This turn of events was not entirely surprising.  After all, he argued to his surprised New Brighton friends, Jesus spent most of his time with sinners, reprobates, prostitutes, and non-believers; and the lesson of his ministry was one of salvation not retribution or punishment.  Billy was a good Catholic who saw himself as one of Jesus’ sinners who welcomed his grace and charity.  His irreverent, dismissive years were the best preparation for his vocation that he could imagine.

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Loyola – the only seminary willing to consider a boy with such a scattered and questionable past – was on the progressive end of the ecclesiastical spectrum.  Loyola of course taught theology, Church doctrine, and the teachings of the Church Fathers; but it also prided itself on its application of the teachings of Christ to modern issues. Jesus was a man of compassion, tolerance, and love; and for all the logical clarity of Vatican bulls, encyclicals, and proclamations setting forth the rules of right Catholic worship and belief, it was Jesus’ homilies and parables about considerate living that were often overlooked and vitally important.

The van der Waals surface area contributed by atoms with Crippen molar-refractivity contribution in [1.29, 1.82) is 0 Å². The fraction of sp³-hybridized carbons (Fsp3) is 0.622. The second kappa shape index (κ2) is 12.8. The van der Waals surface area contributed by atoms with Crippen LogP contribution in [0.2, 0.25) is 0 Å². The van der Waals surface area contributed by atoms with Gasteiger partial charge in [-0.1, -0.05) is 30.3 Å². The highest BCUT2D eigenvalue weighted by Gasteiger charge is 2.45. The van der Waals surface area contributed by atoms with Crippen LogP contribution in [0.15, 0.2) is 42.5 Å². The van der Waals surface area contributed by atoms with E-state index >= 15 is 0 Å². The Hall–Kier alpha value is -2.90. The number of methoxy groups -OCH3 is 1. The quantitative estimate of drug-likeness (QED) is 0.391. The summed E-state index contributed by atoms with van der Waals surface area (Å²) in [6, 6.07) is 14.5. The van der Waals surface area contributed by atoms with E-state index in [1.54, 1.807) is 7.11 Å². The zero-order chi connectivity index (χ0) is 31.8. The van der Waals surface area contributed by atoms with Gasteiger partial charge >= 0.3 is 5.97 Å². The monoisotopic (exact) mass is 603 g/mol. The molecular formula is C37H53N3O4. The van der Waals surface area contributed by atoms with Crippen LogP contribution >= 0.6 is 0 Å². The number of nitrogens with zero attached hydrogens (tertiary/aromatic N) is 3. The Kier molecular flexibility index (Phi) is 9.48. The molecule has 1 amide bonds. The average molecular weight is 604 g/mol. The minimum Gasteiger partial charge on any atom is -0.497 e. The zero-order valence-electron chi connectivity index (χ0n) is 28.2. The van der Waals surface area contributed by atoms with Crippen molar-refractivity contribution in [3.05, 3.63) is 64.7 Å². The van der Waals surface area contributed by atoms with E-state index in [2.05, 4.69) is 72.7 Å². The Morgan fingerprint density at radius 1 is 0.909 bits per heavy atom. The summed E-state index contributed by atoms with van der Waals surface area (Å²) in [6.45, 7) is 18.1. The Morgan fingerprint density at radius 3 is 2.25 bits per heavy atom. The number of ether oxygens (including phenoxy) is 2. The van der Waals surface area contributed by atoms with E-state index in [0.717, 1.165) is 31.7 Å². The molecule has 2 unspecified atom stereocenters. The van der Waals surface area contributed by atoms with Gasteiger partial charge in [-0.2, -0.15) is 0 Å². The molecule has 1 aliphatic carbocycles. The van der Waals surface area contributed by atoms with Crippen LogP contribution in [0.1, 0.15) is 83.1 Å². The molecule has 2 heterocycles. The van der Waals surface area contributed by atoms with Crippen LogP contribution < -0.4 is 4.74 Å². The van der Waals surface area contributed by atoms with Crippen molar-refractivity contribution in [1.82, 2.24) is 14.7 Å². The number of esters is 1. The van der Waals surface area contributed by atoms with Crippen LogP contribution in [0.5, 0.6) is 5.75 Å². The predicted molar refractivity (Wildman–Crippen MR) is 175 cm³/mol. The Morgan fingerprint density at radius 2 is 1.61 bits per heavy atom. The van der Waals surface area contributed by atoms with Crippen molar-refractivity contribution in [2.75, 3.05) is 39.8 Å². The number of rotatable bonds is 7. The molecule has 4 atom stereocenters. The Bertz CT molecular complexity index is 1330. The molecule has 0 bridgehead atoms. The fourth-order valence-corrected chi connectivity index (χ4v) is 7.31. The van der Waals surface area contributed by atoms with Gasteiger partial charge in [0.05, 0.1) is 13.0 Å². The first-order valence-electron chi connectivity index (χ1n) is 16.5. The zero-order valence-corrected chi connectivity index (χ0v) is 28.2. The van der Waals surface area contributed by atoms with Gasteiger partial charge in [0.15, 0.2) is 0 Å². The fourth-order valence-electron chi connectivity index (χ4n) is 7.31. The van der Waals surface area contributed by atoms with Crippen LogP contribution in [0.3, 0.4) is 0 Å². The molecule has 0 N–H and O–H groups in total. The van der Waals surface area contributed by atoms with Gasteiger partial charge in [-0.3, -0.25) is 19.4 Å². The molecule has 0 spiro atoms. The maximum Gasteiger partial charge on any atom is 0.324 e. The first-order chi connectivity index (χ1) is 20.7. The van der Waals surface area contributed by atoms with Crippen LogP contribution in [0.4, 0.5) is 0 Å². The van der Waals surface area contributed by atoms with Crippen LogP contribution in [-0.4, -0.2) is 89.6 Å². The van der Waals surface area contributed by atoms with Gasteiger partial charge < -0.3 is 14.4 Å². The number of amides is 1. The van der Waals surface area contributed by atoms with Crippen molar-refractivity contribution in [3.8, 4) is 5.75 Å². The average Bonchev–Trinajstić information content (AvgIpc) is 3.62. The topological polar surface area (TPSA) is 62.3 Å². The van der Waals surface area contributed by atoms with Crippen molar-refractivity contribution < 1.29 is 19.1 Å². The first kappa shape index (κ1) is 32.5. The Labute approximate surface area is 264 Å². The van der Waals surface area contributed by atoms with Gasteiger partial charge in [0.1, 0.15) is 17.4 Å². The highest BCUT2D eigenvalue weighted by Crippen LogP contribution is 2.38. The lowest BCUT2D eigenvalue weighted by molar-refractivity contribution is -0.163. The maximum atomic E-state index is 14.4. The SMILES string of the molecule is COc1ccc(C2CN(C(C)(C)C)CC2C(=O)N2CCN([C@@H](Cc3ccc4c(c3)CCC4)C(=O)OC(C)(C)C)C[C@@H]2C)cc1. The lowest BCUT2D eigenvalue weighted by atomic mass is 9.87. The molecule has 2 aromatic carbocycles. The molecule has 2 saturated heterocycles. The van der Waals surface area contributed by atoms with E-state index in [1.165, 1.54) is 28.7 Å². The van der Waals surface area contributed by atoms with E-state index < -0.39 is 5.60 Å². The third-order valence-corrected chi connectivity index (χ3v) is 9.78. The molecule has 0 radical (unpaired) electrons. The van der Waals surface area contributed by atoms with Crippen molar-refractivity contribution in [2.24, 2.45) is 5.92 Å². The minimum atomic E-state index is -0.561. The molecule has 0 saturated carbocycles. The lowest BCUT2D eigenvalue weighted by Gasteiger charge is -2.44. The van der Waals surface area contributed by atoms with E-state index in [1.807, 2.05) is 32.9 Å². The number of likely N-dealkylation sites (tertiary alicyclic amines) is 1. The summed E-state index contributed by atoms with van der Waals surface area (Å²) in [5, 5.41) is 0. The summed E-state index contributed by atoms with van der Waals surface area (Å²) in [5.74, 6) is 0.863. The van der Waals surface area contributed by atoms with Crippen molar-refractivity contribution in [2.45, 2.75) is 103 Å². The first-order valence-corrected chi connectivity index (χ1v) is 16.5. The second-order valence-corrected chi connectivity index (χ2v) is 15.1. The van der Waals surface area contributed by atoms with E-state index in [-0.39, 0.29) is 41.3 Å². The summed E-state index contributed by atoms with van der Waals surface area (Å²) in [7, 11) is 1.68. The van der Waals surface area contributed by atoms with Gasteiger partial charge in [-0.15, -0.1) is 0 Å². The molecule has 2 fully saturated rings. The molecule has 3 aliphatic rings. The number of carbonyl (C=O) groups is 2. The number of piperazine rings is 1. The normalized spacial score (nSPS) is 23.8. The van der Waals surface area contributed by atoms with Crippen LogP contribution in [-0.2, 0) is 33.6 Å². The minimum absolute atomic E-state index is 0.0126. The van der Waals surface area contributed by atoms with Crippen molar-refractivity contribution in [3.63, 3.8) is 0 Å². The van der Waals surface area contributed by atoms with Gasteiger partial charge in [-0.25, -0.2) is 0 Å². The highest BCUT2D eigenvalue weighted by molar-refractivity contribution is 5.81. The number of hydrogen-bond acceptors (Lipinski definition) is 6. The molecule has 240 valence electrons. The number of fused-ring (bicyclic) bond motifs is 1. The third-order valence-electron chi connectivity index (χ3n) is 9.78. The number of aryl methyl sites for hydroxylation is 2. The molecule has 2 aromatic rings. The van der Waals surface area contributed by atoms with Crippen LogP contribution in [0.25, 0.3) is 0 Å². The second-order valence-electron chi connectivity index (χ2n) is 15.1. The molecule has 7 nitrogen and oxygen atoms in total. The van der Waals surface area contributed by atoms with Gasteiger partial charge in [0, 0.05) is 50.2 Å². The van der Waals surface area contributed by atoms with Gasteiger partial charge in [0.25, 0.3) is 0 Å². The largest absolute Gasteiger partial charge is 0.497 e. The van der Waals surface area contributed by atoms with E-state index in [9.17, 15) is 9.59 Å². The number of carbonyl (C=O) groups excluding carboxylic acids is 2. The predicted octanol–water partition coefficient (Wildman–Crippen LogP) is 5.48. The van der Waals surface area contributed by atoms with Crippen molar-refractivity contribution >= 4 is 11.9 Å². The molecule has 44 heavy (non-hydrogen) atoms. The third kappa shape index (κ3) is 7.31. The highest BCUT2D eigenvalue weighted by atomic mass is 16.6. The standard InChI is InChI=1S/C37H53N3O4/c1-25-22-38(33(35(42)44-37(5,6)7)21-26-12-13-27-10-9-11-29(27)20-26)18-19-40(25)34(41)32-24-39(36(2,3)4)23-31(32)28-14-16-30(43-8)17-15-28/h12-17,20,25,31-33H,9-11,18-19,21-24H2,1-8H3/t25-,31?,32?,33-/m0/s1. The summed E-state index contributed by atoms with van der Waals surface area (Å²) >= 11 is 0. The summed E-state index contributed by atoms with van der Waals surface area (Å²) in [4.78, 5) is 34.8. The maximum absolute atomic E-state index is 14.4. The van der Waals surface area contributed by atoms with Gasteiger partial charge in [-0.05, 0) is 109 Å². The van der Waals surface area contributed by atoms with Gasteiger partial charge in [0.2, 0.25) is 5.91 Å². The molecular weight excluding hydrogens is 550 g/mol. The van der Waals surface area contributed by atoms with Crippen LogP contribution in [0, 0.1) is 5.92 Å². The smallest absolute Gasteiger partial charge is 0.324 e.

The Jesuit brothers of Loyola, schooled in Augustinian logic, were rigorous in their application of classical Church teaching to neo-liberal, social movements.  Many of the elder members of the seminary had served in Latin America as part of the Liberation Theology movement which had allied itself with Salvador Allende and other socialist reformers of the region, and their classes emphasized the importance of ‘faith-based reform’.

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By the time Billy graduated from the seminary, the country had become a progressive heaven, and those who chose not to be immediately ordained became stalwart supporters of the street protests of the day.  They were seen on the front lines of Black Lives Matter, Occupy Wall Street, Progressives for Radical Change, and Revolutionary Justice.  Those who chose to go immediately into the priesthood became clerical advocates for secular justice.  Just as the Berrigan Brothers, ordained priests, had been at the barricades of civil rights in the Sixties, the priests of Loyola were equally committed to the radical movements of the 2020s.